Disguised as a monk, Fendar had taken one of the monasteries smaller boats, instead of the one they’d brought, in hopes that if he were spotted by the pirates, they wouldn’t attack or try to capture him. But shortly after getting out on the water, a storm rolled in from the south, keeping him so busy trying to stay afloat, he didn’t notice the pirate ship until it was too late. If he’d been shot with a regular bullet, the wound might have hurt like hell, but it wouldn’t have been enough to slow him down or keep him from reaching the Viaduct and disappearing into the tunnels. But they’d used silver instead, making him too weak to outrun them.
Fendar gritted his teeth as he tried to find a position that would ease some of the cramping in his legs without putting any more pressure on his shoulder.
When the ships crew hauled him up and dropped on the deck, a combination of the violence of the ships rocking and the bullet’s toxins caused him to vomit everything he’d eaten on the island, between the feet of someone with blue rubber soles. He couldn’t remember the particulars, but he thought one of those boots might have kicked him in the head, while somewhere above him, a man yelled to get the cargo below and clean up the puke. Everything after that it was a blur, until he woke and heard two of the crew talking about the captain having a buyer.
Knowing most pirates trafficked in flesh, be it human or otherwise, Fendar had a fairly good idea what they were talking about, even if they hadn’t given the details. said. What he couldn’t guess was, which of the Council of Four it might be. But since they all wanted the Damphir’s eliminated, he supposed the ‘Who’ didn’t really matter. Unless of course he did manage to find a way to take the bullet out, then he knew his chances against all but the Strigori, were better than good. And even against them, free of the silver’s poison, he could still inflict a lot of damage before they’d be able to take him down.
Now that he was finally awake he realized the vessel was no longer careening back and forth, which meant that the captain had either anchored in a harbor where the storm couldn’t reach them, or it had finally blown over. Since it didn’t feel like they were actually moving, he’ d have to go with the first; the captain had decided to hole up somewhere and wait it out. He was just thankful they hadn’t captured him near the island, otherwise someone might have spotted the boat, gone a shore and discovered the trail of Aryan’s blood.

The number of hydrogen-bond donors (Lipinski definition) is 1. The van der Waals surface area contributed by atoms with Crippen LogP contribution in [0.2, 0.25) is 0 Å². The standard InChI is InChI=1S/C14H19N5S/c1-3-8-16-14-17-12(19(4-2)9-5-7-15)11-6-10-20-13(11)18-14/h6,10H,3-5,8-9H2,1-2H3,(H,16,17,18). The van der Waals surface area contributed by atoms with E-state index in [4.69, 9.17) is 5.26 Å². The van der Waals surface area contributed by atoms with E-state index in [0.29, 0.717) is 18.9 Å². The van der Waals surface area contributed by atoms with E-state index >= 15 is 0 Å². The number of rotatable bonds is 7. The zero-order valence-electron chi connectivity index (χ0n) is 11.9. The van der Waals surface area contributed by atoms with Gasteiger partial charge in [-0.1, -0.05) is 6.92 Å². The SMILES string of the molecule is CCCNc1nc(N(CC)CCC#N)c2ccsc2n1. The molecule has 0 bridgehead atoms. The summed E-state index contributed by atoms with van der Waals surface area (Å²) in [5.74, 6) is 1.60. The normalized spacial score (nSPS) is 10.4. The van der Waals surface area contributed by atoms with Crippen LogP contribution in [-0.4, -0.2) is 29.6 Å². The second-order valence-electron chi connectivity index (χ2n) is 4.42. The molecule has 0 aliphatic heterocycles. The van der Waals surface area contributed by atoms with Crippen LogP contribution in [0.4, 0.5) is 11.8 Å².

Exhausted from his body’s struggle to try and purge itself of the bullet’s poison, Fendar closed his eyes and fell back to sleep. The next time he work, it was to the pain of someone prodding the wound in his shoulder. His jaw nearly cracked with the effort not to cry out. Opening his eyes, he found himself gazing into the hardened eyes of a man not much taller than himself, with thin lips and hair long enough to pull into a ponytail at the base of his neck. Like the companions to either side of him, the man’s features were a mixture of Asian and something else, maybe several something else’s. In the fading light it was hard to tell. To the right of Hard Eyes, was a man Fendar recognized as Captain Josiah Jyun. He assumed Hard Eyes had to be some kind of lieutenant, and the woman, maybe a second lieutenant. Since rowing small boats between the city and monastery was the sole extent of Fendar’s nautical experience, he neither knew nor cared. All he really needed to know was, once he found a way to get loose, who to kill first.
Hard Eyes leaned forward, threatening to prod him with the harpoon again. Fendar tried to scramble back, but didn’t get any further than the wire pressing into his back.
Captain Jyun reached over and laid a hand on the other man’s arm. “Let’s see if our cargo might not be forthcoming with the location of his friends, without using violence. Shall we, Mr. Maa?
Mr. Maa lowered the weapon, but didn’t withdraw it from the cage.
The captain squatted down, putting him on an eye-to-eye level with Fendar. “My name is Captain Jyun, and you are aboard my ship, The Nergal, and therefore belong to me. Earlier today, someone in a boat very similar to yours, was shot with an arrow. I need to know where that person is. And let me warn you, I have no tolerance for liars.”
It didn’t take a genius to figure out why Josiah Jyun wanted to find Pedal and Aryan. Being a pirate and flesh merchant, the captain would do whatever it took to meet the city’s supply and demand. There was no way Fendar was going to tell him about the girls.
“I don’t know anything about someone being shot. I’m from the monastery and was taking medicine to one of the tribes.” Theo had put some of the medicines used by the Humans and Morphkind into the satchel he’d been carrying, in case Fendar were caught and needed an alibi. “If you need proof that what I’m telling you is the truth, look in my satchel.”
The Captain’s eyes narrowed, sharpening his features. Stepping back from the cage, he nodded towards his lieutenant. ” Mr. Maa, please demonstrate to our cargo what happens to people who lie to me.”
The captain hadn’t even finished speaking before Maa drew back his arm and thrust the harpoon into Fendar’s side – piercing flesh without actually hitting any organs. Fendar nearly bit off his own lip to keep from screaming.
“He’s a Damphir. He’ll heal.”
“Yes. I’d forgotten. One of the perks of being related to the un-dead; a speedy recovery system.” Retrieving a bottle of water from the case behind him, the captain unscrewed the lid, took a long pull, than recapped it. “Yet, we must not forget, silver in the blood stream tends to slow that process down considerably, rendering them almost human. Hm . . . I’d like to see just how human. Mr. Maa, again if you don’t mind. “